Wounded Samurai – Original Painting by Keith Ferris
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30″ x 40″ Oil on board
On 11 August 1942, Japanese ace Saburo Sakai led a flight of Mitsubishi A6M2 Zeroes to counter the U.S. invasion of Guadalcanal. Mistaking SBD Dauntless dive bombers, with their rear gunners, for American fighters, Sakai’s windshield and canopy were destroyed by gunners, striking him in the head, blinding him in the left eye, and paralyzing his left side. Sakai recovered control of his aircraft near the water, cleared blood from his face with his scarf, dodged anti-aircraft fire from the American iinvasion fleet and, with great difficulty, he was able to return to his base at Rabaul, New Britain, 500 miles to the North.
He was sent home to recuperate, then fought at Iwo Jima before being evacuated to Japan just before the Marine landings. Sakai lived to become the highest scoring surviving Japanese ace with 64 victories.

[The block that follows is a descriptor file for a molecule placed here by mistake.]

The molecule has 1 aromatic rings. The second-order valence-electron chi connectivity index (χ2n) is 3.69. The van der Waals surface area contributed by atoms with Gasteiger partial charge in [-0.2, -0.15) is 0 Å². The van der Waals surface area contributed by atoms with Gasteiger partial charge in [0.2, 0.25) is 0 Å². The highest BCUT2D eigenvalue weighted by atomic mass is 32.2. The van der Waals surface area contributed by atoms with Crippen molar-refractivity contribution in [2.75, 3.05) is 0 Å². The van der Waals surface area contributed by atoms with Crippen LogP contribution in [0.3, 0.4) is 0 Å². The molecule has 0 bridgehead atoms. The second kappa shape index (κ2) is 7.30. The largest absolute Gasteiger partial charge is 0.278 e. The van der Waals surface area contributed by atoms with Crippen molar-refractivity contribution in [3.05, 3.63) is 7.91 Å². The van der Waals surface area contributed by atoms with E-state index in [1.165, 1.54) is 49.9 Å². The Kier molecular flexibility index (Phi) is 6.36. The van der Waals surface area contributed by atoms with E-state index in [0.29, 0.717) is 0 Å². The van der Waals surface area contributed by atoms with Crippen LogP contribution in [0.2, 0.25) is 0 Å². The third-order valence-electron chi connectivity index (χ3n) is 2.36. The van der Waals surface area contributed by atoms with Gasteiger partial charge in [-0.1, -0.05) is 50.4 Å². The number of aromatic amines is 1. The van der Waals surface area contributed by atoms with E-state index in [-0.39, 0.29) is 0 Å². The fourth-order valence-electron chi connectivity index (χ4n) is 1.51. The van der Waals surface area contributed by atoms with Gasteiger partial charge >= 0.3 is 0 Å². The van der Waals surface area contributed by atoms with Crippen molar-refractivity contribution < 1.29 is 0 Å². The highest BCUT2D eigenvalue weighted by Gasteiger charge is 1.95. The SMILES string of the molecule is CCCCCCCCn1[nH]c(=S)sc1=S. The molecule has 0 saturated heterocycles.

The painting is a study of Saburo and his aircraft in their struggle to return to Rabaul.
The Zero was the most famous Japanese fighter of the war. Its extreme maneuverability and exceptional range outclassed its opponents during the first six months of the war. However, the tide turned as newer Allied fighters entered combat in the Pacific. A total of 10,449 Zeros were produced by the Japanese.
Saburo Sakai died in September 2000 after a long career in publishing and motivational speaking. *